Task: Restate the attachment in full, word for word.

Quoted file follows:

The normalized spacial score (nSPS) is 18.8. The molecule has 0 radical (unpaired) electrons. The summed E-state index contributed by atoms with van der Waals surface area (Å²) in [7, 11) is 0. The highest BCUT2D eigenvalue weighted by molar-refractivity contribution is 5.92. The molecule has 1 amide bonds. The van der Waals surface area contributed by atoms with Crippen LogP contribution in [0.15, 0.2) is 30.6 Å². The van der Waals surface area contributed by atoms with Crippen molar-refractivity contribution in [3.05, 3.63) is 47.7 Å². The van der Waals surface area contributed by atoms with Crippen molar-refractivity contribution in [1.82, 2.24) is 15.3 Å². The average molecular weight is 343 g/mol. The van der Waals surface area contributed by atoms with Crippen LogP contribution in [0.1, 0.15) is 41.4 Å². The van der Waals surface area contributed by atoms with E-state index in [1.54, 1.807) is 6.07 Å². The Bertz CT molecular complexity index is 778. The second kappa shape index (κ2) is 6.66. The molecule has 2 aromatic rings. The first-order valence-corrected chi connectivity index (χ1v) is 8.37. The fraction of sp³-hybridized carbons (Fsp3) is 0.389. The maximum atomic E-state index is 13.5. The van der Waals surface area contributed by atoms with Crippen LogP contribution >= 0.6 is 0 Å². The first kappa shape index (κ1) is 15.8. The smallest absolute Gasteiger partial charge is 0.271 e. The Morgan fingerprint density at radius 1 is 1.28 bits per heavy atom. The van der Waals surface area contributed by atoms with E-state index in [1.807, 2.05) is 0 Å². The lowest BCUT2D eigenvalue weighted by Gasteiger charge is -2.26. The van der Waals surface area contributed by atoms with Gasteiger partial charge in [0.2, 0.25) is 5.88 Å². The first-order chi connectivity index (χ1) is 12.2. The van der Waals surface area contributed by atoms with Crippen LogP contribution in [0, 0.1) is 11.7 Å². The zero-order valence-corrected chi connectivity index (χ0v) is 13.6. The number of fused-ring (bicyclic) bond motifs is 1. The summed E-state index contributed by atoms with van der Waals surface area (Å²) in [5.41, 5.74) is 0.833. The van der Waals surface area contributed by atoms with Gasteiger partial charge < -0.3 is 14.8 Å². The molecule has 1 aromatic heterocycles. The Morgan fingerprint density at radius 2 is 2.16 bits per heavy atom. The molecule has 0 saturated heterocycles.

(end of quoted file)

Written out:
The normalized spacial score (nSPS) is 18.8. The molecule has 0 radical (unpaired) electrons. The summed E-state index contributed by atoms with van der Waals surface area (Å²) in [7, 11) is 0. The highest BCUT2D eigenvalue weighted by molar-refractivity contribution is 5.92. The molecule has 1 amide bonds. The van der Waals surface area contributed by atoms with Crippen LogP contribution in [0.15, 0.2) is 30.6 Å². The van der Waals surface area contributed by atoms with Crippen molar-refractivity contribution in [3.05, 3.63) is 47.7 Å². The van der Waals surface area contributed by atoms with Crippen molar-refractivity contribution in [1.82, 2.24) is 15.3 Å². The average molecular weight is 343 g/mol. The van der Waals surface area contributed by atoms with Crippen LogP contribution in [0.1, 0.15) is 41.4 Å². The van der Waals surface area contributed by atoms with E-state index in [1.54, 1.807) is 6.07 Å². The Bertz CT molecular complexity index is 778. The second kappa shape index (κ2) is 6.66. The molecule has 2 aromatic rings. The first-order valence-corrected chi connectivity index (χ1v) is 8.37. The fraction of sp³-hybridized carbons (Fsp3) is 0.389. The maximum atomic E-state index is 13.5. The van der Waals surface area contributed by atoms with Crippen LogP contribution >= 0.6 is 0 Å². The first kappa shape index (κ1) is 15.8. The smallest absolute Gasteiger partial charge is 0.271 e. The Morgan fingerprint density at radius 1 is 1.28 bits per heavy atom. The van der Waals surface area contributed by atoms with E-state index in [1.807, 2.05) is 0 Å². The lowest BCUT2D eigenvalue weighted by Gasteiger charge is -2.26. The van der Waals surface area contributed by atoms with Gasteiger partial charge in [0.2, 0.25) is 5.88 Å². The first-order chi connectivity index (χ1) is 12.2. The van der Waals surface area contributed by atoms with Crippen LogP contribution in [0, 0.1) is 11.7 Å². The zero-order valence-corrected chi connectivity index (χ0v) is 13.6. The number of fused-ring (bicyclic) bond motifs is 1. The summed E-state index contributed by atoms with van der Waals surface area (Å²) in [5.41, 5.74) is 0.833. The van der Waals surface area contributed by atoms with Gasteiger partial charge < -0.3 is 14.8 Å². The molecule has 1 aromatic heterocycles. The Morgan fingerprint density at radius 2 is 2.16 bits per heavy atom. The molecule has 0 saturated heterocycles.